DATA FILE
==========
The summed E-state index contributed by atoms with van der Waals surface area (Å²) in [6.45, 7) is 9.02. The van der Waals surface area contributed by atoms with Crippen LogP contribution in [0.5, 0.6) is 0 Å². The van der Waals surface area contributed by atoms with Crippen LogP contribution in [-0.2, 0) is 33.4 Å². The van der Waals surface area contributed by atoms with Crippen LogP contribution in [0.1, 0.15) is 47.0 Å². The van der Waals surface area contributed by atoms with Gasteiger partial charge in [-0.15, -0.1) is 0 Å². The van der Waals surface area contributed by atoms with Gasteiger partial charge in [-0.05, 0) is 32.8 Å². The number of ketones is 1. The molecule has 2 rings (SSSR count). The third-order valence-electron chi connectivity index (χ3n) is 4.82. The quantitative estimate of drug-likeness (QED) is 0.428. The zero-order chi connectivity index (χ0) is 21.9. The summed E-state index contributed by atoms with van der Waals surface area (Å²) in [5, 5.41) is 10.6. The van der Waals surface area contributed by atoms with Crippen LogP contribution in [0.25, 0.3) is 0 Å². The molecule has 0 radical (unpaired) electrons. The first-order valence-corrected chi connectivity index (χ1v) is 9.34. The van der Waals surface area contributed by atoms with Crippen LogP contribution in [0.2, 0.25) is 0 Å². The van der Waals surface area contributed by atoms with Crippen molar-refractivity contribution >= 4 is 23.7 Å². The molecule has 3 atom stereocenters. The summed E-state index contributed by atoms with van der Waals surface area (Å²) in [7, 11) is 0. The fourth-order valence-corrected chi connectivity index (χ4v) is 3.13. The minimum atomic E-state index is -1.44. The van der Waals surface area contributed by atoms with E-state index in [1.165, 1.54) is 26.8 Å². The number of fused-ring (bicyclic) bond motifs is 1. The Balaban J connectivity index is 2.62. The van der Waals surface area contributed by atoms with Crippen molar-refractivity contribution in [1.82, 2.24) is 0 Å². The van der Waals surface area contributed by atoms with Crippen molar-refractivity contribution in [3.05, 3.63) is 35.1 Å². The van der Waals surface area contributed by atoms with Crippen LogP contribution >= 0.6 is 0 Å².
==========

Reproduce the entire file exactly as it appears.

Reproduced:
The summed E-state index contributed by atoms with van der Waals surface area (Å²) in [6.45, 7) is 9.02. The van der Waals surface area contributed by atoms with Crippen LogP contribution in [0.5, 0.6) is 0 Å². The van der Waals surface area contributed by atoms with Crippen LogP contribution in [-0.2, 0) is 33.4 Å². The van der Waals surface area contributed by atoms with Crippen LogP contribution in [0.1, 0.15) is 47.0 Å². The van der Waals surface area contributed by atoms with Gasteiger partial charge in [-0.15, -0.1) is 0 Å². The van der Waals surface area contributed by atoms with Gasteiger partial charge in [-0.05, 0) is 32.8 Å². The number of ketones is 1. The molecule has 2 rings (SSSR count). The third-order valence-electron chi connectivity index (χ3n) is 4.82. The quantitative estimate of drug-likeness (QED) is 0.428. The zero-order chi connectivity index (χ0) is 21.9. The summed E-state index contributed by atoms with van der Waals surface area (Å²) in [5, 5.41) is 10.6. The van der Waals surface area contributed by atoms with Crippen LogP contribution in [0.25, 0.3) is 0 Å². The molecule has 0 radical (unpaired) electrons. The first-order valence-corrected chi connectivity index (χ1v) is 9.34. The van der Waals surface area contributed by atoms with Crippen LogP contribution in [0.2, 0.25) is 0 Å². The van der Waals surface area contributed by atoms with Crippen molar-refractivity contribution >= 4 is 23.7 Å². The molecule has 3 atom stereocenters. The summed E-state index contributed by atoms with van der Waals surface area (Å²) in [7, 11) is 0. The fourth-order valence-corrected chi connectivity index (χ4v) is 3.13. The minimum atomic E-state index is -1.44. The van der Waals surface area contributed by atoms with E-state index in [1.165, 1.54) is 26.8 Å². The number of fused-ring (bicyclic) bond motifs is 1. The Balaban J connectivity index is 2.62. The van der Waals surface area contributed by atoms with Crippen molar-refractivity contribution in [1.82, 2.24) is 0 Å². The van der Waals surface area contributed by atoms with Crippen molar-refractivity contribution in [3.05, 3.63) is 35.1 Å². The van der Waals surface area contributed by atoms with Crippen LogP contribution >= 0.6 is 0 Å².